Amongst my gnome sub species and indeed even compared to the far larger common human, I have very high sweat and sodium losses. In very warm conditions I can lose 4-5kgs in a 2 hour run. A 7% drop in body weight due to fluid loss is not going to enable a strong final hour of a marathon irrespective how hard you are willing to push your body as most brains won’t allow you to put yourself into a state that could lead to organ damage. Although there are a few notable exceptions:

I know it’s very individual but my best races have come from ingesting far less calories then traditional sports science says I should need to compete at the highest level and consuming far more fluid and sodium then the majority of scientific sports research says I should be able to absorb, suggesting strongly  that hydration is a major limiter for me while calorie deficiency is not.

I weigh myself pre and post specific brick sessions during the hot summer months and of the many products I  experimented with since 2015, SOS was far and away the best hydration product I trialled. My losses were mitigated massively without GI distress indicating incredibly efficient fluid absorption. So I hassled them into a sponsorship arrangement.

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…of the many products I  experimented with since 2015, SOS was far and away the best hydration product I trialled. My losses were mitigated massively without GI distress indicating incredibly efficient fluid absorption.

 

One of the major reasons I think SOS works so well for me is that the dominant source of sodium in SOS is sodium chloride. Sodium chloride is how we would naturally consume salt in our diets and because of this the human brain has a terrific way of telling us when we need it and when we don’t. It tastes really good when we are salt depleted, while the chloride component is not as tasty when you don’t need salt. For example, on a Byron Bay humid summer day, I’ll drink 3-4 sachets of SOS per bottle for my hard sessions and my taste buds are dancing with pleasure.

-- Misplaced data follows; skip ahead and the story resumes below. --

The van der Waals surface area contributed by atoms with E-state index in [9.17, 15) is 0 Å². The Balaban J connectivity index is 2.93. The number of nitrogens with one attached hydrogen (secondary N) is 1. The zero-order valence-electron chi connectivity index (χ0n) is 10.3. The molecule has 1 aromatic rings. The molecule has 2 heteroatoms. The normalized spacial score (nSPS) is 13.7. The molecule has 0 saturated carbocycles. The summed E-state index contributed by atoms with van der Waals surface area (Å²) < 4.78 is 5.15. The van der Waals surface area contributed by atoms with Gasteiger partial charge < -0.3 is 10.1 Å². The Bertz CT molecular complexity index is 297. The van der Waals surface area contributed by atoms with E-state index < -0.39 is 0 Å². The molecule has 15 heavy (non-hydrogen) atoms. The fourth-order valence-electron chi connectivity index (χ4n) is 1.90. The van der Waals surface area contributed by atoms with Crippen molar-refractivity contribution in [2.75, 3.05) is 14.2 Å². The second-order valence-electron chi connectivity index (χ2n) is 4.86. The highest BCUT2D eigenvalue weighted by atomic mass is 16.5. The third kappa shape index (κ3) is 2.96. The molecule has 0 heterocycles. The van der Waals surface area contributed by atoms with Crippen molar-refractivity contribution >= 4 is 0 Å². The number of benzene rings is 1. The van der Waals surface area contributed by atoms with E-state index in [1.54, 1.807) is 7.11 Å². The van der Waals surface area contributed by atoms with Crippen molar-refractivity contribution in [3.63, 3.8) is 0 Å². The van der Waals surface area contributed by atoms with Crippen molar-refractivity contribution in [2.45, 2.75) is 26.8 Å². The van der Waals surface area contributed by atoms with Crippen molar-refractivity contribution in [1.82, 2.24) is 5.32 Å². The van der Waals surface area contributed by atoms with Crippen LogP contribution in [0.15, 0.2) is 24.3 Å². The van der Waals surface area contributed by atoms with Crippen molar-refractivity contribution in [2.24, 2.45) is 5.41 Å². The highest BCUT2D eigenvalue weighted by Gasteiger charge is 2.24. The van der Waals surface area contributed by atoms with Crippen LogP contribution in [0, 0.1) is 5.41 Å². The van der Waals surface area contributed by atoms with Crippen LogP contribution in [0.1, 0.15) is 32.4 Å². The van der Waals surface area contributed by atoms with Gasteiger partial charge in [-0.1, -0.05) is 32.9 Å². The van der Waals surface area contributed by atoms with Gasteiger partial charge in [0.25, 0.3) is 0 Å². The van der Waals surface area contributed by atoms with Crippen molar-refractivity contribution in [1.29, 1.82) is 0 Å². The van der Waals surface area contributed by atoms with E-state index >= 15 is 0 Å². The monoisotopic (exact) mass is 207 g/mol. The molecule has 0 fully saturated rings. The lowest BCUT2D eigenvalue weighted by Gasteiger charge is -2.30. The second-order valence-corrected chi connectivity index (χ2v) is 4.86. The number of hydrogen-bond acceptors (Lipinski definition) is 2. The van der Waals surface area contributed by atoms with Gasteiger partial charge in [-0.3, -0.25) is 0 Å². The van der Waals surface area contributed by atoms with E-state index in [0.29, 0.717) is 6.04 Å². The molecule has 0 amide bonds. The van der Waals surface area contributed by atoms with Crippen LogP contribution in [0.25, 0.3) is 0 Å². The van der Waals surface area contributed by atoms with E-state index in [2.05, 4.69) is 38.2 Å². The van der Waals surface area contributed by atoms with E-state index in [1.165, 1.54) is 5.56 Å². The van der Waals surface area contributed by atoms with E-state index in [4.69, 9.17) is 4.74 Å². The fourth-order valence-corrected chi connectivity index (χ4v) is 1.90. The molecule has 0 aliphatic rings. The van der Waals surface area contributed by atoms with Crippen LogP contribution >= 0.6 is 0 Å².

At rest however, when my sweat is negligible, I find that if I mix 3-4 sachets per bottle then the chloride component of SOS makes the taste far too strong and my brain tells me to back it off so I’ll only do one sachet.

Given how essential salt is to human function it is really not surprising that we evolved to be pretty damn clever at balancing out how much salt to ingest through a taste feedback loop. Where many other sports drink formulas fall short is they use artificial sweeteners and/or lots of sugar and less natural, manufactured forms of salt which inhibits our normal way of regulating salt through taste.